Seila Law also filed a reply brief the same day, countering that Clement offered “no valid justification” for the Court to rule on the severability question separately, and arguing that a “civil investigative demand issued and enforced by an unaccountable director is void, and the only appropriate resolution is to order the denial of the CFPB’s petition for enforcement.” Seila Law further contended that the Court should reverse the U.S. Court of Appeals for the Ninth Circuit’s decision from last May—which deemed the CFPB to be constitutionally structured and upheld a district court’s ruling enforcing Seila Law’s obligation to comply with a 2017 civil investigative demand—and “leave to Congress the quintessentially legislative decision of how the CFPB should function going forward.”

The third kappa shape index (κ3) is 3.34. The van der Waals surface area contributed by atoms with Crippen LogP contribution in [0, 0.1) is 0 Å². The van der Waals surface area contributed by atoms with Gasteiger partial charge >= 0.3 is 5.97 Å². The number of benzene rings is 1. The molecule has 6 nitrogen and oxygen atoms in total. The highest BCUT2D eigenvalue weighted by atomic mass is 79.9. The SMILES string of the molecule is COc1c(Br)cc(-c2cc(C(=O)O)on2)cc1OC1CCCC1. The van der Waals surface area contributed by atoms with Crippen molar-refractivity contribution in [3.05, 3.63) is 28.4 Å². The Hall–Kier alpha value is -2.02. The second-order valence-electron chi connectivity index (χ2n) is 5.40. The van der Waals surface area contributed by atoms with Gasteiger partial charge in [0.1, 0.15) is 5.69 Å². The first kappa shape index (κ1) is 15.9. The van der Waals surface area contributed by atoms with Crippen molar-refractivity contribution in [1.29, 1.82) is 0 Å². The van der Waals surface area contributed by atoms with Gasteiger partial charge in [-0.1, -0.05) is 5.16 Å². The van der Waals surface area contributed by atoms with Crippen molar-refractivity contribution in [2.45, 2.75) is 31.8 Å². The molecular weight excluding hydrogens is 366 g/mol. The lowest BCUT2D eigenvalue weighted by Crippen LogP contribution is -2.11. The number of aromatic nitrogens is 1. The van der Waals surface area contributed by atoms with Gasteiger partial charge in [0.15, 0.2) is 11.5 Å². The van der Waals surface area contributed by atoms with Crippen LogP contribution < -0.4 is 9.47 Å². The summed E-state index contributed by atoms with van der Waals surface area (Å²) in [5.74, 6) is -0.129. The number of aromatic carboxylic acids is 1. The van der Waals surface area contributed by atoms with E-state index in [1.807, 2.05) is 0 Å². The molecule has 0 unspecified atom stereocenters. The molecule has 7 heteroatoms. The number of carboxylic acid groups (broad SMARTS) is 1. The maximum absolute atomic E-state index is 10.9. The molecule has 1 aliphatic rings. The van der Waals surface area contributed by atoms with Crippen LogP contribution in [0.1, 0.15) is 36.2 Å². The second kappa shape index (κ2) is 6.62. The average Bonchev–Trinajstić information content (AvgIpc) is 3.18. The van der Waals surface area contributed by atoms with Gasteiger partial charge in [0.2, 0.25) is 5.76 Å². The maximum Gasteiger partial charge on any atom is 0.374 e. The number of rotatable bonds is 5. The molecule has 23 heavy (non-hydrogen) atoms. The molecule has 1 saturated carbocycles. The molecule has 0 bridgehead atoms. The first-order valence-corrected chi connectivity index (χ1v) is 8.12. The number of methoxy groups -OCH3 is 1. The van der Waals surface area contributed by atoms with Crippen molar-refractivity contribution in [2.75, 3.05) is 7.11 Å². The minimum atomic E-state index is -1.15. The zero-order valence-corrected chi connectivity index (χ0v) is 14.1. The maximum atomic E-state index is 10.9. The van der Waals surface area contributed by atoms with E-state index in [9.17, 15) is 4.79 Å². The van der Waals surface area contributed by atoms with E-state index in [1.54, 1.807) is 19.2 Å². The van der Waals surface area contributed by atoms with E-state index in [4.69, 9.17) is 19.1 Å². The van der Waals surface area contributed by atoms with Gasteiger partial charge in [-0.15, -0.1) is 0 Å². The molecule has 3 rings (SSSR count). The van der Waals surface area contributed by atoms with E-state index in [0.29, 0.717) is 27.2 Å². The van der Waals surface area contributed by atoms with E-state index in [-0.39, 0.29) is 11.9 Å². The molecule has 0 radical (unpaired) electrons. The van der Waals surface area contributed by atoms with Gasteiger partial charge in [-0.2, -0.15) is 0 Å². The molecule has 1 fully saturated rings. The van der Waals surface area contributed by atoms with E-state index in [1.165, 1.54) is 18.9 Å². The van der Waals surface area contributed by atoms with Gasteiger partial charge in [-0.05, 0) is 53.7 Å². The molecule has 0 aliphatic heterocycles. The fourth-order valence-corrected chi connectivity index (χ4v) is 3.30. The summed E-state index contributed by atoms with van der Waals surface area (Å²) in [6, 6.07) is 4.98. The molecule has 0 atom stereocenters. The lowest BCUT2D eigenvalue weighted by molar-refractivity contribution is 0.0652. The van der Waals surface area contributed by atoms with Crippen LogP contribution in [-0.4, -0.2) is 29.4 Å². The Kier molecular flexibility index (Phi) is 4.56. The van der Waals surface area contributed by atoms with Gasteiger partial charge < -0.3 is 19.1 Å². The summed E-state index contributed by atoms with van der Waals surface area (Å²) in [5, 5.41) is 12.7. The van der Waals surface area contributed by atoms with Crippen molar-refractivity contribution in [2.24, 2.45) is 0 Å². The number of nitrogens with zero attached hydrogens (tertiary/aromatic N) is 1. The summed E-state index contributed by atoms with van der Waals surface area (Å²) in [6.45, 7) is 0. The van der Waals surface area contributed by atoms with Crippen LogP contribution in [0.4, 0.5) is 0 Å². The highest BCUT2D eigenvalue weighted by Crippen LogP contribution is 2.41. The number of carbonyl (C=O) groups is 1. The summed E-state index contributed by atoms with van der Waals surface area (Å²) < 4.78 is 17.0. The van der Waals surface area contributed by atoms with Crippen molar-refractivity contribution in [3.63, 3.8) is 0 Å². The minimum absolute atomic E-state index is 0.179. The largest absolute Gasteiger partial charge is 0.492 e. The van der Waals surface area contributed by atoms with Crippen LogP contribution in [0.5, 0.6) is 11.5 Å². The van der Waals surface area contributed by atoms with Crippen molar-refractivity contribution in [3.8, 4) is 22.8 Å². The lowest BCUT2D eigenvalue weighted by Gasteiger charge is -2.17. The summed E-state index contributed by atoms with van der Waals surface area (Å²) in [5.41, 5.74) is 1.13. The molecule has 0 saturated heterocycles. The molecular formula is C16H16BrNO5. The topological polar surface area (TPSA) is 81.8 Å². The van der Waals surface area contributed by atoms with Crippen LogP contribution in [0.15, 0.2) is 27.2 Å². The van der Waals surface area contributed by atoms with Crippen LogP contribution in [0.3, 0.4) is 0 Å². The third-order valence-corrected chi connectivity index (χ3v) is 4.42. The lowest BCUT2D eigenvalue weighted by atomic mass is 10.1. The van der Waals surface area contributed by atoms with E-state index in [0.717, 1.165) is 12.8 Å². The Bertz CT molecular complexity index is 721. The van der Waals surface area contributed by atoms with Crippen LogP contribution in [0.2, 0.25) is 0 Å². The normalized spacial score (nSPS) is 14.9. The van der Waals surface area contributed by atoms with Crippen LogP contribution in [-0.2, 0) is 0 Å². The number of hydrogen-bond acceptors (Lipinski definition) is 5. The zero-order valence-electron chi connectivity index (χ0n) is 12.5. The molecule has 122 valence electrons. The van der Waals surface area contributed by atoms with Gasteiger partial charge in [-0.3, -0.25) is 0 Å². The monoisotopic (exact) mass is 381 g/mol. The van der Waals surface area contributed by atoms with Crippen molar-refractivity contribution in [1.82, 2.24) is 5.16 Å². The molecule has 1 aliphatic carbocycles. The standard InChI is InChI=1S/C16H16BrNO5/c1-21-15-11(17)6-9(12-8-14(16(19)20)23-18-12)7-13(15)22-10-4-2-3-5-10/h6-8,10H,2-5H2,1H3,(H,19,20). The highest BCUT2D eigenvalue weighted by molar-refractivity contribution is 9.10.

Notably, Francisco disagreed with Seila Law’s argument that the 9th Circuit’s judgment should be reversed outright, stating that to do so “would deprive the Bureau of ratification arguments” that the 9th Circuit chose not to address by instead upholding the removal restriction’s constitutionality. The Bureau’s ratification arguments at the time, Francisco stated, contended that even if the removal restriction was found to be unconstitutional, “the CID could still be enforced because the Bureau’s former Acting Director—who was removable at will—had ratified it.” As such, Francisco recommended that the Court “confirm that the severability clause means what it says and remand the case to the [9th Circuit] to resolve any remaining case-specific ratification questions.”
Find continuing InfoBytes coverage on Seila here.